Polar bears could disappear by 2100 due to shrinking sea ice if climate change continues unchecked: Study
Even if moderate emissions reduction targets are achieved, in which greenhouse gas emissions peak by 2040 and then begin to decline, several populations will collapse
Arctic Sea ice loss from global warming is driving polar bears into extinction. Scientists now predict that if greenhouse gas emissions are not checked, it is likely that all but a few polar bear populations will collapse by 2100.
The new analysis projects when polar bear populations in the Arctic will cross thresholds of food deprivation, leading to rapid declines in reproduction and survival. The authors warn that by the end of the century polar bears could become nearly extinct as a result of shrinking sea ice in the Arctic due to climate change. The researchers found that moderate reductions in emissions may prolong their existence, but are not likely to prevent the extinction of several populations. This underscores the urgent need to tackle global warming and the need for ambitious emissions cuts, says the team.
"Our model captures demographic trends observed during 1979-2016, showing that recruitment and survival impact thresholds may already have been exceeded in some subpopulations. It also suggests that, with high greenhouse gas emissions, steeply declining reproduction and survival will jeopardize the persistence of all but a few high-Arctic subpopulations by 2100. Moderate emissions mitigation prolongs persistence but is unlikely to prevent some subpopulation extirpations within this century," write authors in the study published in Nature Climate Change. The team includes experts from University of Toronto Scarborough, Canada; University of Washington, Seattle; University of Toronto, Canada; National Center for Atmospheric Research, US; University of Colorado Boulder, US; and Polar Bears International, US.
Polar bears were added to the threatened species list when their icy habitat showed steady, precipitous decline because of a warming climate. According to estimates, there are about 25,000 polar bears left, spread out across 19 different subpopulations across four Arctic ecoregions. Previous studies have shown that declining sea ice is likely to decrease polar bear numbers. The new study puts a timeline on when that might happen.
Polar bears depend on sea ice for capturing seals, their primary food source. Due to declining summer sea ice, many bears are forced onto land or they follow the remaining ice as it drifts over deep, unproductive waters. In both cases, polar bears are largely food-deprived. Prolonged fasting periods have been linked to reduced body condition, reproduction and survival in some polar bear populations, explains Polar Bear International.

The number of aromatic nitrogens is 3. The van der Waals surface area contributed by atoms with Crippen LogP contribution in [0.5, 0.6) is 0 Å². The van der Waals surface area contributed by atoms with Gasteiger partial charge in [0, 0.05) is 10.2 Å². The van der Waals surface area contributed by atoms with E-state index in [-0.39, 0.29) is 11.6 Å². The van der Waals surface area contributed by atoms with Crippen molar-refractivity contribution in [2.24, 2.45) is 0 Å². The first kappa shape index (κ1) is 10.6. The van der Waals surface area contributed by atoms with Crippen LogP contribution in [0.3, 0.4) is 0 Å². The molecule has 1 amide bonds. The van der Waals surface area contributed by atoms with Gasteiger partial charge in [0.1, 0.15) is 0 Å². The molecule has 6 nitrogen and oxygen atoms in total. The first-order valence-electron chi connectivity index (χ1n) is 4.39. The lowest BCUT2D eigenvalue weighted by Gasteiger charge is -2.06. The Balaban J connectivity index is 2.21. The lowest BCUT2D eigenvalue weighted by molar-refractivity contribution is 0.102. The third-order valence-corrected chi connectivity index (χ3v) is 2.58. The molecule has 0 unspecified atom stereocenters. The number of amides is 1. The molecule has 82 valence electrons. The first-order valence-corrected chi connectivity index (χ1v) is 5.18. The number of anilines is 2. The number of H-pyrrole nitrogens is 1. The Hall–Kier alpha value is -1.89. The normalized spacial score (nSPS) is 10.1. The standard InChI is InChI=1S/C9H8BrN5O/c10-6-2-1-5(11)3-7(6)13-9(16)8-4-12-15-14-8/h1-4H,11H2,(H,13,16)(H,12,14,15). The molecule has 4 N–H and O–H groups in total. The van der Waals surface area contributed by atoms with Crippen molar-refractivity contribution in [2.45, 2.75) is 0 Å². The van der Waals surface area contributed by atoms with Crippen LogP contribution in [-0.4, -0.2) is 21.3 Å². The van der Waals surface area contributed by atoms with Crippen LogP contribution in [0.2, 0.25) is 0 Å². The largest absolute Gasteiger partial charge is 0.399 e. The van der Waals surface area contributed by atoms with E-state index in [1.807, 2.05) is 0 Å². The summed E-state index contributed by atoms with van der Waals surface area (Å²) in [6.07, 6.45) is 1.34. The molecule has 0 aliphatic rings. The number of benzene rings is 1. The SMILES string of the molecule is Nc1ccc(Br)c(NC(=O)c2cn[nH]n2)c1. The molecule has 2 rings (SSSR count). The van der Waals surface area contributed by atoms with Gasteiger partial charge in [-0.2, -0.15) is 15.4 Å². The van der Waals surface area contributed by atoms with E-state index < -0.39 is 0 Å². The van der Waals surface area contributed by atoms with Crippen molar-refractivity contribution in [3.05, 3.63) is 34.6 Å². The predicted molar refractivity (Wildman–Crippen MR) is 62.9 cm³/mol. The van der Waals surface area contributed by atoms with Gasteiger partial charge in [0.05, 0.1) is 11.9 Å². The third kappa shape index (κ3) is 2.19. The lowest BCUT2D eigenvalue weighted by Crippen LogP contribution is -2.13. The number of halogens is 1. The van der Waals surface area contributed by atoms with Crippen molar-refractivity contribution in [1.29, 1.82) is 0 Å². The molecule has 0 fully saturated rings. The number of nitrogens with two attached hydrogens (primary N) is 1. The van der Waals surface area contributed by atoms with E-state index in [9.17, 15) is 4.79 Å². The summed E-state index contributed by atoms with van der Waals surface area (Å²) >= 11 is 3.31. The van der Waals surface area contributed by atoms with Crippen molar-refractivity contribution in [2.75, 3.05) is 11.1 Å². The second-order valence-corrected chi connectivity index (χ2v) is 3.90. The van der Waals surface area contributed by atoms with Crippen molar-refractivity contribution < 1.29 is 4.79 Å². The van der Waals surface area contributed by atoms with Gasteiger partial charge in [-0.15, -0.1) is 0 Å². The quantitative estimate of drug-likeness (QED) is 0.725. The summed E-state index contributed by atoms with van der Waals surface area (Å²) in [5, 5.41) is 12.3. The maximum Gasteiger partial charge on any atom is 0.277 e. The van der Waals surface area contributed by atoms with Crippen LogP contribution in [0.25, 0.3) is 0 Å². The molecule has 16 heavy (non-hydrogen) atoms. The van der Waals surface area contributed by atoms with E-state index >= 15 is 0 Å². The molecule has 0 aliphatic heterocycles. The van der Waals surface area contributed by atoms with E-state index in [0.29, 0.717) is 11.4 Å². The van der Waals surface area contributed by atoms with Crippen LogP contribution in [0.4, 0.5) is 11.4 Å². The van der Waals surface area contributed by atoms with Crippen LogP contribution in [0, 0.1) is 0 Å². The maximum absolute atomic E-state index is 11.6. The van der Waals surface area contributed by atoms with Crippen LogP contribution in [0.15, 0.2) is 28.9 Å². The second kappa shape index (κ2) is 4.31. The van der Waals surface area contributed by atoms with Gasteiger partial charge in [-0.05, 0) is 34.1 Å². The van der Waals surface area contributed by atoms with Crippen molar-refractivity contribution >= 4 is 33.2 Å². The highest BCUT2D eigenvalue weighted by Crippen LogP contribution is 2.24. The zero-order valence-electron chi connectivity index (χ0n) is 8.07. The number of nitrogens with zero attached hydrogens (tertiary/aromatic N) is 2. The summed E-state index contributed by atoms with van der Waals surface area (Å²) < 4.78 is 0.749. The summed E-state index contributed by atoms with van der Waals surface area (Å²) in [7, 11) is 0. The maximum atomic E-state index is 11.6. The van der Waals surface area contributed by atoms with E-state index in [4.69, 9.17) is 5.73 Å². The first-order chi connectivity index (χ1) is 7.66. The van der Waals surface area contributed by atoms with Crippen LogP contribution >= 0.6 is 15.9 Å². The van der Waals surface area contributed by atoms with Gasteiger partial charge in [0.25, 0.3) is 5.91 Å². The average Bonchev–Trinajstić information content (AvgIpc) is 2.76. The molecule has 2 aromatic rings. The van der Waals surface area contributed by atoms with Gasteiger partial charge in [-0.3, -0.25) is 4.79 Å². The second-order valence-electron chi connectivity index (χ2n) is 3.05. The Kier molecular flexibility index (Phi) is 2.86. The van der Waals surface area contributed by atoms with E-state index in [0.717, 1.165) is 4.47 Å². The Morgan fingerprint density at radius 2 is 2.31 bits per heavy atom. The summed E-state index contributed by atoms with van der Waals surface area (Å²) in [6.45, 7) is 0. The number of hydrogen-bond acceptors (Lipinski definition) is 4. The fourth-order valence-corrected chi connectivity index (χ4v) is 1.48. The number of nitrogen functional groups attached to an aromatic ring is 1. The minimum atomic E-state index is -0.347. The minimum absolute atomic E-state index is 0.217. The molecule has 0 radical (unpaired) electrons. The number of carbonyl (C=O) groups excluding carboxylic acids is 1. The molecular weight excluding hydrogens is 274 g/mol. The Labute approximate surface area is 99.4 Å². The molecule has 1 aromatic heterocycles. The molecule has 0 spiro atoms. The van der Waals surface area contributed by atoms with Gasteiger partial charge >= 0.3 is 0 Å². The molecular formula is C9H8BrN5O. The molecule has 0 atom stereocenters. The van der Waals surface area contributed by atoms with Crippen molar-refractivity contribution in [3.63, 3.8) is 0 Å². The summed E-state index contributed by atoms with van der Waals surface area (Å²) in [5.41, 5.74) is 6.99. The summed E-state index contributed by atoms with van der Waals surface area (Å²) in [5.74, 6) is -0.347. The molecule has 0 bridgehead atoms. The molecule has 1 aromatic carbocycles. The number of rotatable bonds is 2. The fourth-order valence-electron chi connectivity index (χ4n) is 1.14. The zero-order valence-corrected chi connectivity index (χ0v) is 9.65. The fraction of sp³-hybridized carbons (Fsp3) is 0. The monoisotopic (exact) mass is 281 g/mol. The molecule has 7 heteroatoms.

During seasons when they cannot reach the ice, the bears mostly go without food and can lose about two pounds a day. They draw on energy reserves built up during the winter hunting season to make it through lean summer months on land or time spent on ice in unproductive waters. Previous studies have indicated that the periods when they do not have ice access have increased, and are expected to continue to do so with the current level of greenhouse gas emissions.
In the current study, researchers looked at 13 of the subpopulations, accounting for about 80% of the total population. By modeling the energy use of polar bears, they were able to calculate their endurance limits. "By estimating how thin and how fat polar bears can be, and modeling their energy use, we were able to calculate the threshold number of days that polar bears can fast before cub and/or adult survival rates begin to decline," says first author of the study, Dr Péter Molnár, University of Toronto, Scarborough. A male bear, which is 20% below its normal body weight when fasting begins, for example, will only have enough stored energy to survive about 125 days rather than 200 days.
"Intersecting these fasting impact thresholds with the projected future number of days that sea ice will be absent, we were able to project when fasting impact thresholds will be exceeded in different parts of the Arctic," writes the second author of the study, Dr Cecilia Bitz, a climate scientist with the University of Washington, Seattle.
The authors analyzed how the bears will be affected by two different greenhouse gas emissions scenarios. Under a high greenhouse gas emissions scenario, all but a few high Arctic subpopulations will likely disappear by 2100. Even if moderate emissions reduction targets are achieved, in which greenhouse gas emissions peak by 2040 and then begin to decline, several populations will still be wiped out, shows analysis.
"Polar bears have long been considered messengers of the climate change symptoms that will impact all life, including humans. We know that floods, droughts, and wildfires will become more frequent and severe as the world continues to warm, but timelines for such events are hard to predict," says study author Dr Steven C Amstrup, chief scientist at Polar Bears International, US, and an adjunct professor at the University of Wyoming, Laramie, US. Dr Amstrup adds, "The coronavirus pandemic is a reminder of how vital it is for our governments to take the actions needed, even when the timeline of the threat feels uncertain. Showing how imminent the threat is for different polar bear populations is another reminder that we must act now to head off the worst of future problems faced by us all."